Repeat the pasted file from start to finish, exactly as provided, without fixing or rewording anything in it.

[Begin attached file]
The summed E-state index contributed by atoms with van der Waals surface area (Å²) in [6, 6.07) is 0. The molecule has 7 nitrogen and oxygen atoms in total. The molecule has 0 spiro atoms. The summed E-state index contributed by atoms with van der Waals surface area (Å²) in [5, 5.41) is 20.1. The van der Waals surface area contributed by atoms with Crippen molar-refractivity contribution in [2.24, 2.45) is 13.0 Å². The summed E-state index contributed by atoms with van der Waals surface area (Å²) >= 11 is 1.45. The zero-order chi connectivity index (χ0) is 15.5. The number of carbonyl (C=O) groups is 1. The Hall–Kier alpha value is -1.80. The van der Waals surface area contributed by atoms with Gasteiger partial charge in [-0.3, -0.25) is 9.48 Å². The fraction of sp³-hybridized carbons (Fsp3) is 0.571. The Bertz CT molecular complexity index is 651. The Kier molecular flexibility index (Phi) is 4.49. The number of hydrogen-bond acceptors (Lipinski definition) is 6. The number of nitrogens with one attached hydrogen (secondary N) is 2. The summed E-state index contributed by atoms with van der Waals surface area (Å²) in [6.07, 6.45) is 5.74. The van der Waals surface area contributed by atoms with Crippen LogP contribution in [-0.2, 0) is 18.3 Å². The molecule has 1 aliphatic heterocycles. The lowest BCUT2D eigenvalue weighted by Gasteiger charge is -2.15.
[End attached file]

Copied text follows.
The summed E-state index contributed by atoms with van der Waals surface area (Å²) in [6, 6.07) is 0. The molecule has 7 nitrogen and oxygen atoms in total. The molecule has 0 spiro atoms. The summed E-state index contributed by atoms with van der Waals surface area (Å²) in [5, 5.41) is 20.1. The van der Waals surface area contributed by atoms with Crippen molar-refractivity contribution in [2.24, 2.45) is 13.0 Å². The summed E-state index contributed by atoms with van der Waals surface area (Å²) >= 11 is 1.45. The zero-order chi connectivity index (χ0) is 15.5. The number of carbonyl (C=O) groups is 1. The Hall–Kier alpha value is -1.80. The van der Waals surface area contributed by atoms with Gasteiger partial charge in [-0.3, -0.25) is 9.48 Å². The fraction of sp³-hybridized carbons (Fsp3) is 0.571. The Bertz CT molecular complexity index is 651. The Kier molecular flexibility index (Phi) is 4.49. The number of hydrogen-bond acceptors (Lipinski definition) is 6. The number of nitrogens with one attached hydrogen (secondary N) is 2. The summed E-state index contributed by atoms with van der Waals surface area (Å²) in [6.07, 6.45) is 5.74. The van der Waals surface area contributed by atoms with Crippen LogP contribution in [-0.2, 0) is 18.3 Å². The molecule has 1 aliphatic heterocycles. The lowest BCUT2D eigenvalue weighted by Gasteiger charge is -2.15.